She laments the gloomy despair into which she has fallen. During this exchange she reveals to the chorus that she intends to devise a plan to break up the marriage and seek revenge against Jason. She explains that while most women would not stand up to for themselves, she will not remain defenseless: “but, when once she is wronged in the matter of love, No other soul can hold so many thoughts of blood.” In this scene Medea is not speaking calmly or reasonably. She is undoubtable distraught, and her thoughts and actions are being controlled by her hatred. The ... ... middle of paper ... ...om a hateful women, this monster, murderess of children?
In Taming of the Shrew Hortensio mentions that Katerina is a shrew, but Petruchio does not care because she is wealthy. Petruchio could have easily found another woman, but with money involved Petruchio does what he can to “win” her love by attempting to talk with Katerina and eventually takes his time to try and tame Katerina. “When Petruchio first meets Baptista, Petruchio inquires about the dowry, once Baptista replies, Petruchio immediately demands to sign the contract. Baptista tells Petruchio to first win her love. Petruchio acts and has a one to one debate with Katerina, Petruchio does not win her love but tells Katerina he will marry her anyways, resulting in Petruchio tricking Baptista in winning Katerina’s love” (Shakespeare, Act 2 Scene 1 Lines 110-308).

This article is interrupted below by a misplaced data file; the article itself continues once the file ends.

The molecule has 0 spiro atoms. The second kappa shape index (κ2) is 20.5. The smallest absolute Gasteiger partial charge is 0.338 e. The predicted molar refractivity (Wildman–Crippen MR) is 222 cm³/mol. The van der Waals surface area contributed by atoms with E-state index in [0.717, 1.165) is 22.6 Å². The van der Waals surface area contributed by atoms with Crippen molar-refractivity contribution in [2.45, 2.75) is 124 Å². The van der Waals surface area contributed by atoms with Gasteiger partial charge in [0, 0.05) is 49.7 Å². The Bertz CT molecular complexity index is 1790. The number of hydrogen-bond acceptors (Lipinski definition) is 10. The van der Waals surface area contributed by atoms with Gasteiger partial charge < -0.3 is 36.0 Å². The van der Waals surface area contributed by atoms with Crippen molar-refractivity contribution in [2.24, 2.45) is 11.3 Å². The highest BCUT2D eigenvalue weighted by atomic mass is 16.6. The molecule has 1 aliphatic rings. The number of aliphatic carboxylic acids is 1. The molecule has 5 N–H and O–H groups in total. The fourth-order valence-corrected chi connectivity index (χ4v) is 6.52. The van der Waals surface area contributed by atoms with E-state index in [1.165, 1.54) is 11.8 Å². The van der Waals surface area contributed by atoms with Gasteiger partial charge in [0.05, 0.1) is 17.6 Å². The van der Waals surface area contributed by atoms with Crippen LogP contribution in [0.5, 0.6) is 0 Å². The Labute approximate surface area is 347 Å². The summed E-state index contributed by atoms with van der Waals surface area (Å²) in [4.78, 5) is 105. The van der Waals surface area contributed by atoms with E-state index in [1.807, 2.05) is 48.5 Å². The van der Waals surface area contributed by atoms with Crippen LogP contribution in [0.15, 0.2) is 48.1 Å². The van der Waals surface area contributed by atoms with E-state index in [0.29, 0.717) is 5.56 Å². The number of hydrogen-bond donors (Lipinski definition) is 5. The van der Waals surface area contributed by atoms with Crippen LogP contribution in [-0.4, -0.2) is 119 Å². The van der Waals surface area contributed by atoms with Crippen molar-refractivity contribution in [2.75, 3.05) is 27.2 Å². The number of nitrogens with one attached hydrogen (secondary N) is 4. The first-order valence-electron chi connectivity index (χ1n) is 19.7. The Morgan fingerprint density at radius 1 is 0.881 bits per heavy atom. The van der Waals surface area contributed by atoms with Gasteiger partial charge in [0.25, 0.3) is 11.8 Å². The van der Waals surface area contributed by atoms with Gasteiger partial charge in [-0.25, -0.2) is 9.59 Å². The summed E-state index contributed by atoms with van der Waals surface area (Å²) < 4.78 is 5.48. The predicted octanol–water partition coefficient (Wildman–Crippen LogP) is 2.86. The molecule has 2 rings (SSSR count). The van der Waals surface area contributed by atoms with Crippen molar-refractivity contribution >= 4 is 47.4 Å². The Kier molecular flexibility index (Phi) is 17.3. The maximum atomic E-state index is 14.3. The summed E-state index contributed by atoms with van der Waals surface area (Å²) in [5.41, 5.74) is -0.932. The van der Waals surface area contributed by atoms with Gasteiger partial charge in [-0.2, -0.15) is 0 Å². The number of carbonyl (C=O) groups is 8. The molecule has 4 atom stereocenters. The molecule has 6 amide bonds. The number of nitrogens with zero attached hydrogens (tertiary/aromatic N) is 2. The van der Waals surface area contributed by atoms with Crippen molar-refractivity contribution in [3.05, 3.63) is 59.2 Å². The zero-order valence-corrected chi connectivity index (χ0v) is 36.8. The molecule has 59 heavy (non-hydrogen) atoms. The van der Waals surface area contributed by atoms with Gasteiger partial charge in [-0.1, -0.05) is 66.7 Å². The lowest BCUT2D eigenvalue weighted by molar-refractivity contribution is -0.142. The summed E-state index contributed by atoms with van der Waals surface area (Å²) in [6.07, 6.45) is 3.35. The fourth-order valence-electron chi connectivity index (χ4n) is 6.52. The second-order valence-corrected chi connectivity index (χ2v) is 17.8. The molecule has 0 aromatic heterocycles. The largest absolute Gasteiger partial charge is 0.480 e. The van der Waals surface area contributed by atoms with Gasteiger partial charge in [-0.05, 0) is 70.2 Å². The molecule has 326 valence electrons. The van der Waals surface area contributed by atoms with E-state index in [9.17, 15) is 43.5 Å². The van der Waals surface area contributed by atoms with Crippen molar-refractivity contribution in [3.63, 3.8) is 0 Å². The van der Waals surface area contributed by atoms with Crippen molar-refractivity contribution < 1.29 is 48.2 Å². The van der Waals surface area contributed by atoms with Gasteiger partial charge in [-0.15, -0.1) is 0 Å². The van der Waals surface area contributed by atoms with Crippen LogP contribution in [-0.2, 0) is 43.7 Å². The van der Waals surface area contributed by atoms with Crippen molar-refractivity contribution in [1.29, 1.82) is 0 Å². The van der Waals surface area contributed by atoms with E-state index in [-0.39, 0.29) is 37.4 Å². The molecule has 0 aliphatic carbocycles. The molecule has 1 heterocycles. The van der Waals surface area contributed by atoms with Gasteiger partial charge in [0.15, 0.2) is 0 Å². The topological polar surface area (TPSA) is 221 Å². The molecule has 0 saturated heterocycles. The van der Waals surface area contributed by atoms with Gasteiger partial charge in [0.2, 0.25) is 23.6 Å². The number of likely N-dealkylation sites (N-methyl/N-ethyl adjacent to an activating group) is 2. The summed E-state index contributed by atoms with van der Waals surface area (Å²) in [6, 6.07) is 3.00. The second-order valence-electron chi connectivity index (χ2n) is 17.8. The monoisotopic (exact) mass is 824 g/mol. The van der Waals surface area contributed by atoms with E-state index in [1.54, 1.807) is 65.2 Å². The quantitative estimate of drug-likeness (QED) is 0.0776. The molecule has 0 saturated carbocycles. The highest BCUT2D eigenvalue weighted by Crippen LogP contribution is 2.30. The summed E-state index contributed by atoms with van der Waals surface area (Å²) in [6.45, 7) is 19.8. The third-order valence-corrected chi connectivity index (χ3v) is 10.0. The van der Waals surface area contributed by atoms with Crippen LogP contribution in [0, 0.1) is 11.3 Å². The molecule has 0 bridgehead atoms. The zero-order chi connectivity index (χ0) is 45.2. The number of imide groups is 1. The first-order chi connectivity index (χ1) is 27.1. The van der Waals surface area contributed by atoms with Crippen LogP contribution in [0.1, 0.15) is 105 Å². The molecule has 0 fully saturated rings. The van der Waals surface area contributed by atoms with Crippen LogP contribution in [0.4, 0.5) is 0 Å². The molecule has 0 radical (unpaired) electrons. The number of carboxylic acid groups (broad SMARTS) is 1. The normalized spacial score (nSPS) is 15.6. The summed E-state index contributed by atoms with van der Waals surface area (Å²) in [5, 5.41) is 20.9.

He gives the character of the shrew multidimensional qualities so that she is not merely the conventional creation of the medieval and renaissance anti-feminist. Kate has good reason for her shrewish disposition, and indeed one wonders whether Shakespeare's own preference might not have been for her, rather than for her sweetly tractable sister, Bianca. In addition to the taming theme there is also a carefully contrived composition of differing attitudes toward marriage, wooing, and wedding. First, Shakespeare shows the rough and tumble matching of Kate and Petruchio, a match founded on mutual respect by the end of the play. Second, in the matching of Bianca we have aspects of the mercenary modes of betrothal often practiced in Shakespeare's own day, though Bianca finally marries for love, not money.
All she wants is the money so she chose Tom so that instead of being define by society based on her personality, she will be judged only by her wealth- another mask. Myrtle, on the other hand, is a little different. She is married, but she’s having an affair with Tom. She ends up falling in love with Tom and according to page 34 her marriage to George was for the wrong reason, even though it was love. She says, “The onl... ... middle of paper ... ...ike his true self, the one she had fallen in love with before everything, things would have worked out in the end.
For instance the way in which Katherina is treated doesn’t always seem to be funny; instead it is quite cruel and degrading. “She eat no meat today, nor none shall eat; last night she slept not, nor tonight she shall not.” (Page 62, act 4 scene 1 line 182-183) Men saw marriage as a way to get rich; love didn’t even enter the equation. Padua is a rich area and therefore many suitors fled there in the hope of becoming wealthy. “I come to wive it wealthily in Padua,” says Petruchio. He asks outright, “Then tell me – if I get your daughter’s love, what dowry shall I have with her to wife?” (Page 37, act 2 scene 1, line 119-120) The husbands were given a dowry by the father of the daughter when they became married.